Stith Long, for appellant.
R. Humphrey, for respondent.
order of the Appellate Division should be affirmed.
trial court's failure to provide counsel with meaningful
notice of a substantive jury note is a mode of proceedings
error that requires reversal (see People v Mack, 27
N.Y.3d 534, 538 , rearg denied 28 N.Y.3d 944');">28 N.Y.3d 944
; People v Nealon, 26 N.Y.3d 152, 156-157
). "[M]eaningful notice means notice of the actual
specific content of the jurors' request'"
(Mack, 27 N.Y.3d at 538, quoting People v
O'Rama, 78 N.Y.2d 270');">78 N.Y.2d 270');">78 N.Y.2d 270');">78 N.Y.2d 270, 277 ). Although the
record demonstrates that "defense counsel was made aware
of the existence of the note, there is no indication that the
entire contents of the note were shared with counsel"
(People v Walston, 23 N.Y.3d 986');">23 N.Y.3d 986');">23 N.Y.3d 986');">23 N.Y.3d 986, 990 ). We
therefore reject the People's argument that defense
counsel's awareness of the existence and the
"gist" of the note satisfied the court's
meaningful notice obligation, or that preservation was
required. "Where the record fails to show that defense
counsel was apprised of the specific, substantive contents of
the note-as it is in this case-preservation is not
"[w]here a trial transcript does not show compliance
with O'Rama's procedure as required by law,
we cannot assume that the omission was remedied at an
off-the-record conference that the transcript does not refer
to" (id.). In other words, "[i]n the
absence of record proof that the trial court complied with
its [meaningful notice obligation] under CPL 310.30, a mode
of proceedings error occurred requiring reversal"
(People v Tabb, 13 N.Y.3d 852');">13 N.Y.3d 852, 853 ). We again
decline "to disavow our holding in Walston...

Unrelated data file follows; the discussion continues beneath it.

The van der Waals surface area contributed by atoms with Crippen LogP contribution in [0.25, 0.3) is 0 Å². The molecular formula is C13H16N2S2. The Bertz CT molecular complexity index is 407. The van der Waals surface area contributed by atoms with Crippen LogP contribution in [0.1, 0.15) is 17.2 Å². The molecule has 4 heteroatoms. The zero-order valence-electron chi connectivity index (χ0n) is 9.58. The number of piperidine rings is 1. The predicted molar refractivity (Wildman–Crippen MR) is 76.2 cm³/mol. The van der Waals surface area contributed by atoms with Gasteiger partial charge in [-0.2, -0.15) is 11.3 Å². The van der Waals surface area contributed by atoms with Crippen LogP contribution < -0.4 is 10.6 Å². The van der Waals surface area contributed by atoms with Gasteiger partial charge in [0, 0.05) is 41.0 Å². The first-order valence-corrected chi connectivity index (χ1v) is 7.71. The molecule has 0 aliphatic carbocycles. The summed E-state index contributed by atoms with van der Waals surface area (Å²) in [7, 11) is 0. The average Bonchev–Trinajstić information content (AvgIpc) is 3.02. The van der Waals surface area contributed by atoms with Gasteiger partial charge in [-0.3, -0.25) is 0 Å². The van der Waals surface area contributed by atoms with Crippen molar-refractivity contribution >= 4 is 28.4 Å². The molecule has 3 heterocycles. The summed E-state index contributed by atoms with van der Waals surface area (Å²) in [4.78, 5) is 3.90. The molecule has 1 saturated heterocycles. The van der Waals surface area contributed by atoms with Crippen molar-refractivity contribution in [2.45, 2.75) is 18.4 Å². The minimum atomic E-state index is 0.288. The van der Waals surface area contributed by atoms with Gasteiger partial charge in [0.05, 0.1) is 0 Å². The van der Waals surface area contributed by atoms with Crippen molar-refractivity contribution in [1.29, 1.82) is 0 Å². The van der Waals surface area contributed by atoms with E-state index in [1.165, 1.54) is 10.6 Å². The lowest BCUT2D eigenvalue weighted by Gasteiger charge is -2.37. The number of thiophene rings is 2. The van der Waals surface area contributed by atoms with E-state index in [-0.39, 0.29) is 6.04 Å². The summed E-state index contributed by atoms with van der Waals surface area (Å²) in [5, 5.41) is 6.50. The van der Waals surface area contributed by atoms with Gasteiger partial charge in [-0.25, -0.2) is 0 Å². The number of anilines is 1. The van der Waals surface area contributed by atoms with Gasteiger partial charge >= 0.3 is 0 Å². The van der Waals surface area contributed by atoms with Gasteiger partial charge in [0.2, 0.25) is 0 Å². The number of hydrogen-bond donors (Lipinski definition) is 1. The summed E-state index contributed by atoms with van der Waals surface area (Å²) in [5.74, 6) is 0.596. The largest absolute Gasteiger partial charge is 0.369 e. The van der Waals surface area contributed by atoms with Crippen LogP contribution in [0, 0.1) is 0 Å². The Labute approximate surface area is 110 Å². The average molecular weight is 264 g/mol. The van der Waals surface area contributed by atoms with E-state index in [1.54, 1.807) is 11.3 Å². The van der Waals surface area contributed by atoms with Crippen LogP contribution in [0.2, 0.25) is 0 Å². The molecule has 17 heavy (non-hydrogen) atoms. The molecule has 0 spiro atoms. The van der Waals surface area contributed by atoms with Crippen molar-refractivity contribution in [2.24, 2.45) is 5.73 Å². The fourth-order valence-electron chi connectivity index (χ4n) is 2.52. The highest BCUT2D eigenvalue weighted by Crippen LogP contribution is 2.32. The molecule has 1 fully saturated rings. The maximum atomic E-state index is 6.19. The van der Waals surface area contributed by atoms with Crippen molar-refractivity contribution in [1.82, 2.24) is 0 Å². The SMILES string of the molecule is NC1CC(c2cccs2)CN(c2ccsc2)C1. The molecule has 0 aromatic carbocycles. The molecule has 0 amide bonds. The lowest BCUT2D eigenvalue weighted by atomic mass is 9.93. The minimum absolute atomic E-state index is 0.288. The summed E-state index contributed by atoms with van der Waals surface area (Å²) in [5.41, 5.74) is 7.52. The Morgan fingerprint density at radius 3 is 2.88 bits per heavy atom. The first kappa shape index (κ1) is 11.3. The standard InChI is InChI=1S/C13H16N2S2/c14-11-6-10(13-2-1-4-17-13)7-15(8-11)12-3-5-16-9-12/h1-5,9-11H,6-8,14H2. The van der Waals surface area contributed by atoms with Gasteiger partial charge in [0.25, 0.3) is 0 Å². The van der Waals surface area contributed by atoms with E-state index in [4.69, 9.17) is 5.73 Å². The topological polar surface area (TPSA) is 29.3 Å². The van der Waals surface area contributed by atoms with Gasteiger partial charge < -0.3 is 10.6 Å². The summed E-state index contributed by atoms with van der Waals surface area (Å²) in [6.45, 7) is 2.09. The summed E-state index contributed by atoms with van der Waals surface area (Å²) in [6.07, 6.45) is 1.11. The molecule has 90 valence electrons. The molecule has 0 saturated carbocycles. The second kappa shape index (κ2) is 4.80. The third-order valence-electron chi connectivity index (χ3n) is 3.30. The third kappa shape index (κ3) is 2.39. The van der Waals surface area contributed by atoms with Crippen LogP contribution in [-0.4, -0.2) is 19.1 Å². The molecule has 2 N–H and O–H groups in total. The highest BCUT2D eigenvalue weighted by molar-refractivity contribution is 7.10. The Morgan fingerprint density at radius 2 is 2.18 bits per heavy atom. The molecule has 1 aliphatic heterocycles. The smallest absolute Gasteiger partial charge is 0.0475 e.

that imposes an affirmative obligation on a trial court to
create a record of compliance under CPL 310.30 and
O'Rama" (People v Silva, 24 N.Y.3d
294, 300 , rearg denied 24 N.Y.3d 1216');">24 N.Y.3d 1216 ;
see People v Parker, __ N.Y.3d __ [decided today]).
jury note marked as Court Exhibit 9, which is the only note
at issue on this appeal, was not ministerial . Even
assuming for the sake of argument that the jury was
requesting instruction on whether to continue deliberating or
to return the next morning-a request that would require only
a ministerial response-the note also stated that the jury had
reached a decision on counts two and three but had "a
lot of work to do" on count one. A note that informs the
court that the jury has reached a verdict on two counts but
is struggling with another count is not a note that is"
wholly unrelated to the substantive legal or factual issues
of the trial'" (People v Hameed, 88 N.Y.2d
232, 241 , quoting People v Harris, 76 N.Y.2d
810, 812 ) of which the trial court had no obligation
to provide meaningful notice to counsel (see People v
Wallace, 27 N.Y.3d 1037, 1039 ; Nealon,
26 N.Y.3d at 161; People v Ochoa, 14 N.Y.3d 180, 188
). Counsel, upon receiving meaningful notice, may have
requested a partial verdict or a modified Allen
charge, which was the response the trial court ultimately
provided to the jury.
extent the People contend that the presence of media in the
courtroom justified the trial court's failure to provide
counsel with meaningful notice, that argument is without
merit. The O'Rama Court recognized that
"special circumstances," such as concern about
sharing an individual juror's note with the rest of the
jury, might warrant departure from the O'Rama
procedure, but the Court found it "difficult to imagine
a situation in which a court would be justified in declining
to show or read a juror's note to counsel"
(O'Rama, 78 N.Y.2d at 278-279). If the trial
court was concerned about media influence, it could have
simply asked counsel to confirm on the record that they had